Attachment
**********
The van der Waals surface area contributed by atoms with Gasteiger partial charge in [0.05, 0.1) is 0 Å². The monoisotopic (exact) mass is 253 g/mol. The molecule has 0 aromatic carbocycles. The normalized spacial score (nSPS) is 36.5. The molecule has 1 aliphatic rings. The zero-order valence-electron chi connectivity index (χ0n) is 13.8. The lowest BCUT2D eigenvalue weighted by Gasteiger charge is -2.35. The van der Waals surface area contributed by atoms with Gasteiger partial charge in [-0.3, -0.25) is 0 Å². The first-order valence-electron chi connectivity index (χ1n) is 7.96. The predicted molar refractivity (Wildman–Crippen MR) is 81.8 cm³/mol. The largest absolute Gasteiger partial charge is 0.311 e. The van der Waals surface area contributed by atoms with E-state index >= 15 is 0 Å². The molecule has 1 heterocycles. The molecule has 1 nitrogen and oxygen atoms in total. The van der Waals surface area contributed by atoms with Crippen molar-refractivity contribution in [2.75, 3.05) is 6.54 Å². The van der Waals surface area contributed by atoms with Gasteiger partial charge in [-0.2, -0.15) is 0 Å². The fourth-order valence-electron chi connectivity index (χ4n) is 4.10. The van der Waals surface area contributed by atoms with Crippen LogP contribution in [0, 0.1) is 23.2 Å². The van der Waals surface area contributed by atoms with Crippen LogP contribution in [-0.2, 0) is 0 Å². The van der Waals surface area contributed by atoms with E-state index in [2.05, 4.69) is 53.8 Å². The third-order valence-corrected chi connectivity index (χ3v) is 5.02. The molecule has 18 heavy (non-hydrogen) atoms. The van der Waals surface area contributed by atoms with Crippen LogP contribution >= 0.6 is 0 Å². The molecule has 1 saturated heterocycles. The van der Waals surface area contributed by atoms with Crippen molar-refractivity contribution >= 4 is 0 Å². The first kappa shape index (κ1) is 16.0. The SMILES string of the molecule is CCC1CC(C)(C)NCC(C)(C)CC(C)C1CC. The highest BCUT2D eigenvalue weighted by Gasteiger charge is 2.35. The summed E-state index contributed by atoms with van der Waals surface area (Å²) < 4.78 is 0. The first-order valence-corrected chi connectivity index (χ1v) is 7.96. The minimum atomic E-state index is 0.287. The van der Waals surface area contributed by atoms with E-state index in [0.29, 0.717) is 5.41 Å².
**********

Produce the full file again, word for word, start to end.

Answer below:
The van der Waals surface area contributed by atoms with Gasteiger partial charge in [0.05, 0.1) is 0 Å². The monoisotopic (exact) mass is 253 g/mol. The molecule has 0 aromatic carbocycles. The normalized spacial score (nSPS) is 36.5. The molecule has 1 aliphatic rings. The zero-order valence-electron chi connectivity index (χ0n) is 13.8. The lowest BCUT2D eigenvalue weighted by Gasteiger charge is -2.35. The van der Waals surface area contributed by atoms with Gasteiger partial charge in [-0.3, -0.25) is 0 Å². The first-order valence-electron chi connectivity index (χ1n) is 7.96. The predicted molar refractivity (Wildman–Crippen MR) is 81.8 cm³/mol. The largest absolute Gasteiger partial charge is 0.311 e. The van der Waals surface area contributed by atoms with E-state index >= 15 is 0 Å². The molecule has 1 heterocycles. The molecule has 1 nitrogen and oxygen atoms in total. The van der Waals surface area contributed by atoms with Crippen molar-refractivity contribution in [2.75, 3.05) is 6.54 Å². The van der Waals surface area contributed by atoms with Gasteiger partial charge in [-0.2, -0.15) is 0 Å². The fourth-order valence-electron chi connectivity index (χ4n) is 4.10. The van der Waals surface area contributed by atoms with Crippen LogP contribution in [0, 0.1) is 23.2 Å². The van der Waals surface area contributed by atoms with Crippen LogP contribution in [-0.2, 0) is 0 Å². The van der Waals surface area contributed by atoms with E-state index in [2.05, 4.69) is 53.8 Å². The third-order valence-corrected chi connectivity index (χ3v) is 5.02. The molecule has 18 heavy (non-hydrogen) atoms. The van der Waals surface area contributed by atoms with Crippen LogP contribution >= 0.6 is 0 Å². The molecule has 1 saturated heterocycles. The van der Waals surface area contributed by atoms with Crippen molar-refractivity contribution >= 4 is 0 Å². The first kappa shape index (κ1) is 16.0. The SMILES string of the molecule is CCC1CC(C)(C)NCC(C)(C)CC(C)C1CC. The highest BCUT2D eigenvalue weighted by Gasteiger charge is 2.35. The summed E-state index contributed by atoms with van der Waals surface area (Å²) < 4.78 is 0. The first-order valence-corrected chi connectivity index (χ1v) is 7.96. The minimum atomic E-state index is 0.287. The van der Waals surface area contributed by atoms with E-state index in [0.29, 0.717) is 5.41 Å².